Alicia Timme-Laragy, associate professor and developmental toxicologist with expertise in how early life exposures to pollutants affect health, recently hosted a visit by state Rep. John Velis of Westfield to discuss her ongoing research to identify and understand the health risks of per- and polyfluoroalkyl substances (PFAS) found in contaminated drinking water.
PFAS compounds, used worldwide in common household and industry goods, including nonstick cookware, water- and stain-resistant materials and food packaging, have been called “forever chemicals” because they do not break down in the environment. They are also used in aqueous film forming foams (AFFF) used at military training sites, including the nearby Westfield air national guard base. PFAS contamination has been found in the drinking water and aquifer in Westfield following decades of use there.
Rep. Velis’ visit included tours of Timme-Laragy’s toxicology lab and zebrafish facility, and the Massachusetts Pesticide Analysis Laboratory run by John Clark, professor of environmental toxicology and chemistry, which is working on identifying the chemicals in the AFFF mixture. Following the lab tours, Timme-Laragy hosted a discussion about PFAS, Westfield contamination and current UMass Amherst research with Rep. Velis, Clark, and other colleagues including Tim Ford, professor and department chair of environmental health sciences, Youssef Oulhote, assistant professor of epidemiology, and postdoctoral fellows Jeff Doherty, veterinary and animal sciences, and Kate Annunziato, environmental health sciences.
“Representative Velis is very concerned about the contaminated water in Westfield and is educating himself on these chemicals,” says Timme-Laragy. “He asked lots of important questions: What are the health risks? How can they be remediated? How should they be regulated? He has created a PFAS caucus in the state legislature, as many other districts are also dealing with similar contamination issues.”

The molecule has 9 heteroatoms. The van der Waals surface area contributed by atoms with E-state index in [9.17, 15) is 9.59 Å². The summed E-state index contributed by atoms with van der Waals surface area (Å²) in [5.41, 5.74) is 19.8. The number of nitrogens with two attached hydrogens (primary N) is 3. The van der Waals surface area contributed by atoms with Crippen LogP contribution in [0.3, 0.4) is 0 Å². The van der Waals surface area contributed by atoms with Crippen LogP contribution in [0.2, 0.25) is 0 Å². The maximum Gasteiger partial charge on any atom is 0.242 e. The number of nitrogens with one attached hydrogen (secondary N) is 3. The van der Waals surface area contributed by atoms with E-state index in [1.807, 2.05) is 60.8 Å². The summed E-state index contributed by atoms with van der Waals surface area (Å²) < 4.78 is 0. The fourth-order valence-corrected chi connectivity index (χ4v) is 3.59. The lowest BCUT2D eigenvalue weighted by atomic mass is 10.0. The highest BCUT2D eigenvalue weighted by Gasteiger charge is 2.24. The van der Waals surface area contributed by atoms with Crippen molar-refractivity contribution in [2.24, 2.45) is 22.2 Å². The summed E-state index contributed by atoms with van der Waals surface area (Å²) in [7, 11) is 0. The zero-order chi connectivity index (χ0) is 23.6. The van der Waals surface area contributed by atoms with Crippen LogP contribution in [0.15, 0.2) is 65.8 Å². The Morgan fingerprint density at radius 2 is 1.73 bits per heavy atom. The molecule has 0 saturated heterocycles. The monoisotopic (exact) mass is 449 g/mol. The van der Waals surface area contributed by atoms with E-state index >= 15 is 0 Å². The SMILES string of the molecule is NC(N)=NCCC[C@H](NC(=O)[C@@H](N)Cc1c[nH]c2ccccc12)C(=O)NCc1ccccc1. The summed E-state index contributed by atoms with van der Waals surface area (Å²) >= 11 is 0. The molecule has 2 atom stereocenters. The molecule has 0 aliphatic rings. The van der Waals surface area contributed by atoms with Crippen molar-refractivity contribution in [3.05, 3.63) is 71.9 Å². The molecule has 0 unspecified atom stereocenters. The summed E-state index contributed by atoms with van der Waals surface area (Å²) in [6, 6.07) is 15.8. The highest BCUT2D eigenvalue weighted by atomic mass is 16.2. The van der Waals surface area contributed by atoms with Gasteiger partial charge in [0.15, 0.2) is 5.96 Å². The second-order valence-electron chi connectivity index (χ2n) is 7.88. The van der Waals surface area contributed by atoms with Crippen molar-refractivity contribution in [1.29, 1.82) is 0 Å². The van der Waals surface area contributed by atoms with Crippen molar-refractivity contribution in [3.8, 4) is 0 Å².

Timme-Laragy highlighted how her lab is studying PFAS toxicity and measuring PFAS compounds, and discussed the data that still needs to be collected and what the university can do in the future to help the state and the community of Westfield deal with this problem.
The meeting was arranged by Westfield Residents Advocating For Themselves (WRAFT), a community group dedicated to addressing PFAS contamination in Westfield, with whom Timme-Laragy has been working as part of her Public Engagement Project (PEP). As a culmination of this project, Timme-Laragy also visited the State House on Beacon Hill to meet with Rep. Kate Hogan and legislative aides for Sen. Julian Cyr and Rep. Smitty Pignatelli.
“I provided education about PFAS, my lab's research findings, and the great team of scientists at UMass Amherst that have come together to work on this problem from multiple angles,” explains Timme-Laragy. “Not only are we advancing our understanding of these chemicals, but we are educating our students on this issue as well.”